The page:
The Met Ball Costume Institute Gala makes me miss New York. My New York.
During my post-college New York City years, I lived on 81st and Lex. I’m so much more an uptown girl than a downtown one, and my little corner of the city felt like the perfect location: safe, gorgeous, clean, close to Central Park, within 4 blocks of both an express train and a local train, crawling distance from some of the city’s best bars and restaurants–that’s not saying much in a city stocked with great bars and restaurants!–and, of course, only 3 blocks away from the Metropolitan Museum of Art.
(Oh, random side note: I watched the “I Heart NY” episode of Sex and the City yesterday, with its 4th-season-finale 9/11 coda, and it made me CRY! What a beautiful love letter to the city.)
But back to the Met. I used to walk over there on the weekend, flash my student ID for free-entry (I know, I know…but I was on a minuscule Conde Nast assistant salary!) and wander its corridors, usually finding myself in the Impressionists wing or “Royal Furniture and Stately Rooms” section.
One night, I was taking a cab cross-town from the Upper West Side when, as we exited the park onto 5th Avenue, a cacophony of lights exploded to my right. I looked and realized it was the Costume Institute Met Gala, a yearly celebration of the history of fashion sponsored by Vogue which was nowhere near as uber-famous as it is now. (I’m telling you, social media…!) I hopped out of the cab, spent 20 minutes watching the arrivals, and then walked the five minutes home, hugging myself at my good fortune to be living in what felt like the center of the universe.
Everybody thinks their time with a person, place or thing is the most special, but I’m particularly stubborn on that point regarding my own New York years. I lived there from 1998 through 2006, just after Giuliani cleaned it up, but while there was still grime and crime on the Lower East Side, before the Meatpacking District became EuroDisney and while Brooklyn was so far away it might as well have been Boston. Then came the 9/11 years, and everybody was a New Yorker: no city was more beloved, no place was more mythic. The city felt like I imagine Paris in the 1920s to have been: it sparkled and dazzled with promise, gold dust, money, and affection. Of course, with that affection came more money, and more scrubbing, and more transplants, and more Americana. I left a couple years before the economy crashed, not long after they opened a Red Lobster in Times Square. For me, that was the beginning of the end.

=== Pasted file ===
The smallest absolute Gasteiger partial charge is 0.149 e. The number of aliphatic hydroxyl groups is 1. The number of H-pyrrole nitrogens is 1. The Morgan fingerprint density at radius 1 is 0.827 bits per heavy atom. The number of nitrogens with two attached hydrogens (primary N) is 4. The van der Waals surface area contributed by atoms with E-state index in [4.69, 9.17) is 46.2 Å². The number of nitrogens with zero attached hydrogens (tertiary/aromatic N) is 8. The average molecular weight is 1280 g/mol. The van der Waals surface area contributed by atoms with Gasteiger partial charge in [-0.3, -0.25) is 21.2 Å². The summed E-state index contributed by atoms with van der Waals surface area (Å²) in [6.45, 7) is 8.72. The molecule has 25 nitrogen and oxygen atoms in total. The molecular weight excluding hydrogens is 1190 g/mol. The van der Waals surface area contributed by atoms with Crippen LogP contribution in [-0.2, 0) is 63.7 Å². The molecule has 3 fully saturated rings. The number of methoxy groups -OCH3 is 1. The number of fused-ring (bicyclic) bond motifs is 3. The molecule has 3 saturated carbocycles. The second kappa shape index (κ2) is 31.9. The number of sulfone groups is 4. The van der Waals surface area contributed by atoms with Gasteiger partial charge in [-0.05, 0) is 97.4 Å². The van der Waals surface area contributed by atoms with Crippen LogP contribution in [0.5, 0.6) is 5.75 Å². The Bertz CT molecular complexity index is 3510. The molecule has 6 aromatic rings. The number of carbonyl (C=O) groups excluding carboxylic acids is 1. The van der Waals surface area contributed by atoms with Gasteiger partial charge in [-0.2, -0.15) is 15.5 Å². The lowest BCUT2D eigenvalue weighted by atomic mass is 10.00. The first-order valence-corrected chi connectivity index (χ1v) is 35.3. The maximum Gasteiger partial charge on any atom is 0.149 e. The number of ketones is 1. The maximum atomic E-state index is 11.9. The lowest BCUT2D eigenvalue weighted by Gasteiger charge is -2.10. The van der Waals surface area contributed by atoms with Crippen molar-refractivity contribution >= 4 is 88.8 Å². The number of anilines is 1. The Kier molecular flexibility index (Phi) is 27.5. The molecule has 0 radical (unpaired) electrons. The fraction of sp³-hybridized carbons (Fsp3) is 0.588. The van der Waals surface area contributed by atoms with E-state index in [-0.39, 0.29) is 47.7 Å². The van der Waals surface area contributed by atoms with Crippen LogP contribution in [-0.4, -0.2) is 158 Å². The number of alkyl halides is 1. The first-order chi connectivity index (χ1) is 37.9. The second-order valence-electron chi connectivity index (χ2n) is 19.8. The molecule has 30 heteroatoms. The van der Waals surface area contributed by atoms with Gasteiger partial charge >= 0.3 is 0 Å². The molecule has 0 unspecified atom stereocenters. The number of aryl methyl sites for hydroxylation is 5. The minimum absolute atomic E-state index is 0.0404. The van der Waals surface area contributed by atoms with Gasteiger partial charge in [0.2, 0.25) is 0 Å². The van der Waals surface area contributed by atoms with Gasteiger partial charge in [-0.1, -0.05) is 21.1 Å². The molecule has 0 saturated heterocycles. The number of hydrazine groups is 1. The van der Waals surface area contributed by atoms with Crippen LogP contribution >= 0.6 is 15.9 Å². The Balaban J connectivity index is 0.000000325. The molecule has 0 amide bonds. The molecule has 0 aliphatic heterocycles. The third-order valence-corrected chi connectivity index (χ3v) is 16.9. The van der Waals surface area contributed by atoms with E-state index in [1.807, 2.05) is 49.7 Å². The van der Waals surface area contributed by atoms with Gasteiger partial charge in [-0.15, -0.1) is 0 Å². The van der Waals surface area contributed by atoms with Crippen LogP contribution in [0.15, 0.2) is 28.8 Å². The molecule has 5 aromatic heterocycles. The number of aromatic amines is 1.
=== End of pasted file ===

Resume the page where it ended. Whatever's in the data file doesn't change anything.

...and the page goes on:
Now when I go back to the city for work, it feels different. I’m older, obviously, and the nature of cities–especially a city like New York–is change. I’m reminded of a line in You’ve Got Mail, of all movies, when Meg Ryan‘s character says,
“People are always saying that change is a good thing. But all they’re really saying is that something you didn’t want to happen at all has happened. My store is closing this week. I own a store, did I ever tell you that? It’s a lovely store, and in a week it’ll be something really depressing, like a Baby Gap. Soon, it’ll be just a memory. In fact, someone–some foolish person–will probably think it’s a tribute to this city, the way it keeps changing on you, the way you can never count on it or something. I know because that’s the sort of thing I’m always saying. But the truth is, I’m heartbroken. I feel as if a part of me has died.”
Each year when the Met Gala rolls around, for some reason it’s one of those moments that pulls me back in and makes me remember, with both affection and pain, how much I miss “my” old New York. I’m happily ensconced here in LA, maybe forever, and trips back a few times a year are enough to satiate me.
Still…with apologies to Ryan Adams, I’ll always love you though, New York.
Here, a few more of the Met Ball Costume Institute Gala looks that wet my whistle: